“I’m a forgettable person,” he said to the ceiling. “Never did anything, never risked. I have to live with that.” Live with—he heard it, but the time left he took with only a small frown, not a smirk, as I did.
I came back to myself, physically stepped back. “Greater problems, you said? There are greater problems in the world? Not to an eight-year-old. Nights before school, I stared at the dark ceiling. Why should a young kid dread living? Over what? Brenda shooed me away with the remote control in hand. I had no daddy. You were the worst father in the world—my world. For me, it was a war. A famine. Now you summon me like the president? When all the work’s done, you throw open your arms and demand honor?”
He roused himself. “Are you perfect? Is that a thing to wear to a dying man’s house?”
Duane pointed to the replica NFL jersey I wore, a woman’s fit, not draped like a sheet. Terry had agreed with my plan to find a sports bar while Duane napped. I reached for my sweater.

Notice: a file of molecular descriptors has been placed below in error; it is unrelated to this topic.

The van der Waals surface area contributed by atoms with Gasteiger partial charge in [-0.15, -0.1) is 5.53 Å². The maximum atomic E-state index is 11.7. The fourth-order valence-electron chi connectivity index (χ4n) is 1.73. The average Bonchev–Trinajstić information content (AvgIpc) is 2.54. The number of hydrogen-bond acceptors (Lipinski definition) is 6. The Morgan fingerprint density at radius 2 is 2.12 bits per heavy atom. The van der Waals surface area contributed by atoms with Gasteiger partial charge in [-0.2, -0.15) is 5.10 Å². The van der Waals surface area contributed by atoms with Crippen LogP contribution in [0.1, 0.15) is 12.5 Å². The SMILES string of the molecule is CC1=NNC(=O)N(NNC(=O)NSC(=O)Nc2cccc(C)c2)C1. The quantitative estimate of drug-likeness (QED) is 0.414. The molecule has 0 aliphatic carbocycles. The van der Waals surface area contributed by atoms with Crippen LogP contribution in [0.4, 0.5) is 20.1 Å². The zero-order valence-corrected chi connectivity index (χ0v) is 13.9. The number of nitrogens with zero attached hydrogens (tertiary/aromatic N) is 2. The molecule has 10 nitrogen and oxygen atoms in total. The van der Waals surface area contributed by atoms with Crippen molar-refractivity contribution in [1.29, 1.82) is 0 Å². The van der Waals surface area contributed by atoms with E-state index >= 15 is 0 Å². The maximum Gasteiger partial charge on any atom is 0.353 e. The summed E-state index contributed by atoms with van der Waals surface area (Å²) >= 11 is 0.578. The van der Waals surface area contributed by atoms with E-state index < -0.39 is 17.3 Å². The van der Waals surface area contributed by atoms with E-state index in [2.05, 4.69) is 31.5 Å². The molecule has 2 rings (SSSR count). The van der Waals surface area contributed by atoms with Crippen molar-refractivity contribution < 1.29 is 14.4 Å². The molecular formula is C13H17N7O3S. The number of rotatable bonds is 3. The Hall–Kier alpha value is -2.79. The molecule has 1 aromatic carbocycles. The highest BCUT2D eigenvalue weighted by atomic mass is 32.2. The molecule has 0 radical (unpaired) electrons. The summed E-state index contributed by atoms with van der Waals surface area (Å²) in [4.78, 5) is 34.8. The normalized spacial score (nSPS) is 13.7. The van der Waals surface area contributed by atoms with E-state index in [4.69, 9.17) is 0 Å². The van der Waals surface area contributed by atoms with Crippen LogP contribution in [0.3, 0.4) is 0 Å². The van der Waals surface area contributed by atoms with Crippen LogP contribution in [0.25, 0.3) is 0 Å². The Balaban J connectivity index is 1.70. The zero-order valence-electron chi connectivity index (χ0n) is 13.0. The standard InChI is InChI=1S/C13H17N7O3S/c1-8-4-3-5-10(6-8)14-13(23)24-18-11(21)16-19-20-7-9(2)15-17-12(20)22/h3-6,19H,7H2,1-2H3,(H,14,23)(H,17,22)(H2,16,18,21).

“Why does a woman like football?”
Interrogated by a presumptuous father, I thought. This is how it feels? “Because there are rules. You get to hit and there are rules.”
“No wonder. Such a hard girl. You weren’t always. You came into the world with your face scrunched like a prune, and I said, there’s beauty in there.” He lifted a finger. “I saw it that day, in the screams and cries. It’s there. I believe it, still. No matter how you treat me.”
“You weren’t there.”
“Such beauty. Where’d it go?”
“A fatherless daughter, my last name a phantom. Half a person. I hate you, OK? ‘Hate.’”
Tears streamed on his face.
My lips buzzed, parted. I’d said it, what every adult child I knew had wanted to say. Standing up now, I had righted every wrong for all eternity. On his feet, or in bed, the word was no less true. I glanced down.
His cheek glistened, his ear, his eyes, a pools of tears. “I love you.”
He moved to embrace.